Bernard Allison is unstoppable. He's the face on the magazines and the voice on the radio. He is the show star who will rock the clubs of the Blues Caravan 2018 together with his colleagues Mike Zito and Vanja Sky. He is the songwriter whose latest studio album Let It Go is already a hot tip for 2018. He has a work ethic that would make most other musicians struggle for breath, but for this creative energy miracle, which is already in its 50s, it is nothing special.
Let It Go marks the blues year 2018 with a bang and it feels like Bernard Allison is coming back home, because his new album will be released again on Ruf Records: the label that was founded in 1994 for his father - Chicago blues legend Luther Allison, who died much too early. It is also significant that Bernard recorded Let It Go in Tennessee, the birthplace of blues, and concentrated on the essentials in the sound of the twelve songs. "Let It Go was recorded at Bessie Blue Studio in Stantonville, Tennessee, in collaboration with legendary producer Jim Gaines," reports Bernard. "We decided not to flood the CD with keyboards or horns, but to concentrate on the real, clear sound of the rhythm section again - and on even better songwriting.
Since he began his solo career with The Next Generation in 1990, Bernard's songwriting skills have evolved steadily, which proves Let It Go impressively. The album opens in style with "Cruisin For A Bluesin" and describes Bernard's style with his lyrics and funk-blues licks, known since he first appeared on stage with his father in the late 1970s ("Gonna groove on down this highway, got my guitar in my hand").
"Same Ole Feeling" eats for an old love with a crystal-clear wah sound, while Bernard wants to find out, armed with a gun, whether his girlfriend is cheerfully cheating on him. The huge title track describes the end of a exhausted relationship ("Our tears are falling, and our river's run dry") and "Night Train" tells with a soulful guitar solo what it's like to earn a living in Chicago blues clubs. With the Hendrix-worthy "Leave Your Ego" he finally pays tribute to Allison Senior. "It's about what my father used to say:'Leave your ego, play the music, love the people'. We honor this saying every day."
As an artist who is constantly on the lookout and who once said that the blues was all about experimenting, Bernard is not afraid to deviate from the F-scheme. He also shows this in Let It Go, for example in the jazzy "Kiddio" or in his father's final acoustic lamentation song "Castle". But the bandleader also shows his love for the genre, especially at "Blues Party", where he imagines a heavenly jam session with deceased legends like John Lee Hooker and Robert Johnson ("They'll be hangin' out in heaven/A blues party that never ends").
Without a doubt, Luther is also watching from above and he would certainly be proud of the achievements of his youngest son so far. Born in Chicago on November 26, 1965, Bernard began listening to the music of blues greats such as T-Bone Walker and B.B. King through his father's record collection. His own talent became obvious when he surprised his father at the age of 13 and played his first album Love Me Mama note for note. "He was totally freaked out and said'Tonight we'll record together', Bernard recalls, "and that's how my first recording came about. I played "You Don't Love Me No More" and "Sweet Home Chicago."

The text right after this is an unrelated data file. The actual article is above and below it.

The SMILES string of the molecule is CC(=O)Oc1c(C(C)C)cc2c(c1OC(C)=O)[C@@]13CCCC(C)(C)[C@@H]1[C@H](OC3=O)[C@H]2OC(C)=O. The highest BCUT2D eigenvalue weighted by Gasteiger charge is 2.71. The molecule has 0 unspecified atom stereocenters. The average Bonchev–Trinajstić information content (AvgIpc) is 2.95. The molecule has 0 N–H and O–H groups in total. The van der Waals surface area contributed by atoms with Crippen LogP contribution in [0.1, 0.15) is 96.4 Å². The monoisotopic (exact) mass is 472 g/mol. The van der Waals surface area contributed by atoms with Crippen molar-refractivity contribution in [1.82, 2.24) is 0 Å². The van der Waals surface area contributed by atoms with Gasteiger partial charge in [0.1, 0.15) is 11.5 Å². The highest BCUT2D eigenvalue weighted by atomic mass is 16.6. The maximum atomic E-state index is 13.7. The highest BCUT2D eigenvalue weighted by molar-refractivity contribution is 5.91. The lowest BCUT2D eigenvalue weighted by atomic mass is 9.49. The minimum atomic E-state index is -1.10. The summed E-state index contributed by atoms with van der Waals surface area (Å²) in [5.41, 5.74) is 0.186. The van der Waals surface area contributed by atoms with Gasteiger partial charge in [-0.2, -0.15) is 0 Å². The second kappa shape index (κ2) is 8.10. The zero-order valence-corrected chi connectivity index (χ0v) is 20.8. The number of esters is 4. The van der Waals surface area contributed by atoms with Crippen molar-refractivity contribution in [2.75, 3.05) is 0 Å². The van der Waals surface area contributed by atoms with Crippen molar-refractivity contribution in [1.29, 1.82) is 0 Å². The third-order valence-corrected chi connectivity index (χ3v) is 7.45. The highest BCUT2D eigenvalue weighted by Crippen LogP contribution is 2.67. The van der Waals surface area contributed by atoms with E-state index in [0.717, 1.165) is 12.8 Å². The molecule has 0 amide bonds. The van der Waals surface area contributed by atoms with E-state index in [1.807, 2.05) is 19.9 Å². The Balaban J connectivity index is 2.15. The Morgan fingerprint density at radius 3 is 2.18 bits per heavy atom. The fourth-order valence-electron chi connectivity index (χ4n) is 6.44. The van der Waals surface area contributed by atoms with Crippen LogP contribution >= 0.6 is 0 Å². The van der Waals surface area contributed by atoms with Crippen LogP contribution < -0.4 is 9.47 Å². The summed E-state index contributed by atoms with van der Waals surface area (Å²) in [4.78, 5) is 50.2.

After this first live performance in Peoria, Illinois, Bernard continued his education with regular sets with his father and his reputation was soon so strong that he went straight to Koko Taylor's Blues Machine after high school. "Koko and Pop's Taylor showed me how it went on tour," Bernard remembers.
In the 80's Bernard finally frequented the same circles as his friend Stevie Ray Vaughan (a friendship that brought even more colour to his artistic guitar range) and in 1989 he did the same as his father and moved to Europe. From then on he lived in Paris. The next release The Next Generation in 1990 was supposed to be the start of an amazingly successful solo career and 28 years later Bernard can look back on an extensive and much praised repertoire: Hang On, Funkifino, No Mercy, Born With The Blues, Keepin' The Blues Alive and Times Are Changing. In the new millennium albums such as Across The Water, Storms Of Life, Kentucky Fried Blues and Higher Power were added, while recent releases such as the live album Energized, Chills and Thrills, The Otherside and Live at the Jazzhaus, the Allison Burnside Express in collaboration with Cedric Burnside and In The Mix from 2015 are worth mentioning. As we mentioned at the beginning: He's unstoppable.
The repertoire of the blues heavyweight speaks for itself, but Let It Go reminds us that Bernard Allison manages to keep shifting up a gear. "We all just came together as a group to make this album," says Bernard, "to capture the chemistry between us as friends and band. I preferred to watch the individual faces of everyone during the session. Everyone gave 110%...".
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The blues musician from the USA was born on the 26th of November 1965 in Chicago. Bernard Allison is no less than the son of blues legend Luther Allison, whom he accompanied on his tour in 1989. In 1990 he released his first solo album The Next Generation. By 2017, Bernard Allison has released 18 albums and 2018 is followed by the next album entitled Let IT Go.